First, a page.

FIG. 19 shows an active control experiment performed using the DAVA of the present invention. The control system employs three accelerometers 60 as error sensors, pass-band filters 64, and a feed forward LMS controller 62 (implemented on a C40 DSP board). The vibration measurements are again performed with the laser velocimeter 46. The disturbance is again white noise generated by the same DSP used to implement the controller 62. The controller 62 attempts to minimize the error sensor signals by controlling the beam with the active part of the DAVA. All the inputs and outputs of the controller are filtered with band pass filters 64. The control algorithm is the LMS algorithm which is well known in the field of vibration control and which optimizes a set of N adaptive filters in order to minimize an error signal knowing a set of inputs. The algorithm can be used to model a linear system. A gradient method is used to find the optimum weight to be associated with the N past values of the system inputs. The error signal used for the gradient search is the difference between the real output of the system and the output of the adaptive filter.
FIG. 20 shows a layout of a controller and test rig to test the performance of the DAVA. In this experiment, the disturbance signal is also used as the reference signal and has to be filtered by estimate of the transfer function between the DAVA and each error sensor (accelerometers) 60 of FIG. 19. These transfer functions are obtained by system identification using the LMS algorithm, and the controller software minimizes the vibration at the error sensor locations using the active input on the DAVA. The different parameters for this active control experiment are presented in Table 1.
Parameters for Active Control
System ID filter coefficients
Control Path Filter Coefficients
The error sensors 60 were respectively positioned at −7.5″, −1.5″, and 5.5″ from the center of the beam. Vibration measurements were performed using the laser velocimeter every inch of the beam (e.g., 23 points overall). The mean square velocity computed and is presented in FIG. 21.
Specifically, FIG. 21 shows the active control experiment with the DAVA of the present invention (constant mass distribution). The line 70 represents the behavior of the beam with the DAVA acting as a passive device. The reduction in mean square velocity obtained in this passive configuration is 10 dB for the frequency band of 100-1600 Hz. With the active control on, FIG. 21 demonstrates that an additional 3dB is obtained. The behavior of the beam controlled actively by the DAVA is presented by the line 74. The performance of the active system is very good at reducing the resonance peaks, for example, a 20 dB reduction is obtained at 600 Hz which is the most important peak before control. In between resonances, the active control increases the vibration (termed control spillover), which can be easily corrected by using a better controller and more error sensors. With the active control on, the structure has a non-resonant behavior, and the DAVA adds a significant damping to the system. No active control is obtained below 400 Hz due to the response of the PVDF and of the absorber itself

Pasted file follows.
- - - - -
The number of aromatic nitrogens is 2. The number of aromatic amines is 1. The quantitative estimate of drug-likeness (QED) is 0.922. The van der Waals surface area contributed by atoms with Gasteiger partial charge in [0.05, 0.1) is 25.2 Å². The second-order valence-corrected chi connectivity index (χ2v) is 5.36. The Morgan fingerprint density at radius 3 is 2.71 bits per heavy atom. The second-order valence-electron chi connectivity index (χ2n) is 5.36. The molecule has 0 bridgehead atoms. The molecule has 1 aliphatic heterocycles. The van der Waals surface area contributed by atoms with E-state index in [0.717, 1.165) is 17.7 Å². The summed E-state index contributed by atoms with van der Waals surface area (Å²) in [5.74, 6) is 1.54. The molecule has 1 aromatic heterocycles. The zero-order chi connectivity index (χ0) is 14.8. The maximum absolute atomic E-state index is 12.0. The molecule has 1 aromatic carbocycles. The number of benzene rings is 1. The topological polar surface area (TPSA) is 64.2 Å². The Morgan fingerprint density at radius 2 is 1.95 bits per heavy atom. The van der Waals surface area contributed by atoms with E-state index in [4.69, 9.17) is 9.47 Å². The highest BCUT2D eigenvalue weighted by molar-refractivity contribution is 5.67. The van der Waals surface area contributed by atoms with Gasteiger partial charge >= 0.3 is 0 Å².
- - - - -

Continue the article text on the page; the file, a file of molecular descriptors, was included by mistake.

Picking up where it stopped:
In order to increase the efficiency of the DAVA, the mass distribution is optimized. That is, in order to provide an increased attenuation, the mass layer 16 will preferably vary along the length of the entire or large area of the beam. The varying mass distribution will alter the local properties of the DAVA to ideally match the locally varying response properties of the base structure. However, because the beam/DAVA response is complicated along the beam it is necessary to derive an optimal process for choosing the mass distribution.
In order to provide the optimal process for the choosing the mass distribution, a genetic algorithm was chosen to provide a solution to this problem. (It is also necessary to know the dynamic properties of the structure to be controlled.) This algorithm is described in detail in “A Distributed Active Vibration Absorber (DAVA) for Active-Passive Vibration and Sound Radiation Control”, P. E. Cambou, Sep. 7, 1998, and is incorporated herein by reference in its entirety. However, other known optimization procedures may also be used, for example, non-linear optimization, subset election, neural networks and other well known methods. The parameters used for the optimization process are provided in table 2.
10 First Psin
Number of Generation
Number of Individual per
Number of Bit per Chromosome
Rate of Mutation
For these example results, the DAVA is optimized to minimize the total radiated power of the beam when active control is on over a frequency band of 800 to 1200 Hz. Other performance goals could be chosen if needed.